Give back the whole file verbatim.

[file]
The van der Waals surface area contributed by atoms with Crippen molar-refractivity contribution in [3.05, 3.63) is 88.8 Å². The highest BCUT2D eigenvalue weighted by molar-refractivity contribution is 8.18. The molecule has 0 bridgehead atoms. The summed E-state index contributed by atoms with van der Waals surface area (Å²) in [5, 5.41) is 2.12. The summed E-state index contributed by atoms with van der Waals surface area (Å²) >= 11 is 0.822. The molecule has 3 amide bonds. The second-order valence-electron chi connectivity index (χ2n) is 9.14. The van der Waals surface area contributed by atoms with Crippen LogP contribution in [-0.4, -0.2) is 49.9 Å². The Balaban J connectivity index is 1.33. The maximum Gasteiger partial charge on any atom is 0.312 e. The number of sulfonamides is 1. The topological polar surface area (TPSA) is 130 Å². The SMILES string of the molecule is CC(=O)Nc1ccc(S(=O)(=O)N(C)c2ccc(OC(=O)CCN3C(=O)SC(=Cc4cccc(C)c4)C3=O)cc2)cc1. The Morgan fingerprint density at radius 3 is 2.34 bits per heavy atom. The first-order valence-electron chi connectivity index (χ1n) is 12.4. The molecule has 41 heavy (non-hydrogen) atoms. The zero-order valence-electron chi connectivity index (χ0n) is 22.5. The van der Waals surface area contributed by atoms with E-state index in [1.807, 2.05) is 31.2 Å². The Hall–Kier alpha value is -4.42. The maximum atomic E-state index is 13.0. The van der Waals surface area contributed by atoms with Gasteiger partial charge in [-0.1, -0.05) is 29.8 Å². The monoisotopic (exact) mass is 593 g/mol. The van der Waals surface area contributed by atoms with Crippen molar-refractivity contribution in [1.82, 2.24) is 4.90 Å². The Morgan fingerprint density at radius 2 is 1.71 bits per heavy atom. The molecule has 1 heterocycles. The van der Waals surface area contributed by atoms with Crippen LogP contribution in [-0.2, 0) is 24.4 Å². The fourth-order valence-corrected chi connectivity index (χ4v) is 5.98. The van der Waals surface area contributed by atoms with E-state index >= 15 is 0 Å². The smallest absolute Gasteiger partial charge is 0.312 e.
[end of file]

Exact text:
The van der Waals surface area contributed by atoms with Crippen molar-refractivity contribution in [3.05, 3.63) is 88.8 Å². The highest BCUT2D eigenvalue weighted by molar-refractivity contribution is 8.18. The molecule has 0 bridgehead atoms. The summed E-state index contributed by atoms with van der Waals surface area (Å²) in [5, 5.41) is 2.12. The summed E-state index contributed by atoms with van der Waals surface area (Å²) >= 11 is 0.822. The molecule has 3 amide bonds. The second-order valence-electron chi connectivity index (χ2n) is 9.14. The van der Waals surface area contributed by atoms with Crippen LogP contribution in [-0.4, -0.2) is 49.9 Å². The Balaban J connectivity index is 1.33. The maximum Gasteiger partial charge on any atom is 0.312 e. The number of sulfonamides is 1. The topological polar surface area (TPSA) is 130 Å². The SMILES string of the molecule is CC(=O)Nc1ccc(S(=O)(=O)N(C)c2ccc(OC(=O)CCN3C(=O)SC(=Cc4cccc(C)c4)C3=O)cc2)cc1. The Morgan fingerprint density at radius 3 is 2.34 bits per heavy atom. The first-order valence-electron chi connectivity index (χ1n) is 12.4. The molecule has 41 heavy (non-hydrogen) atoms. The zero-order valence-electron chi connectivity index (χ0n) is 22.5. The van der Waals surface area contributed by atoms with E-state index in [1.807, 2.05) is 31.2 Å². The Hall–Kier alpha value is -4.42. The maximum atomic E-state index is 13.0. The van der Waals surface area contributed by atoms with Gasteiger partial charge in [-0.1, -0.05) is 29.8 Å². The monoisotopic (exact) mass is 593 g/mol. The van der Waals surface area contributed by atoms with Crippen molar-refractivity contribution in [1.82, 2.24) is 4.90 Å². The Morgan fingerprint density at radius 2 is 1.71 bits per heavy atom. The molecule has 1 heterocycles. The van der Waals surface area contributed by atoms with Crippen LogP contribution in [-0.2, 0) is 24.4 Å². The fourth-order valence-corrected chi connectivity index (χ4v) is 5.98. The van der Waals surface area contributed by atoms with E-state index >= 15 is 0 Å². The smallest absolute Gasteiger partial charge is 0.312 e.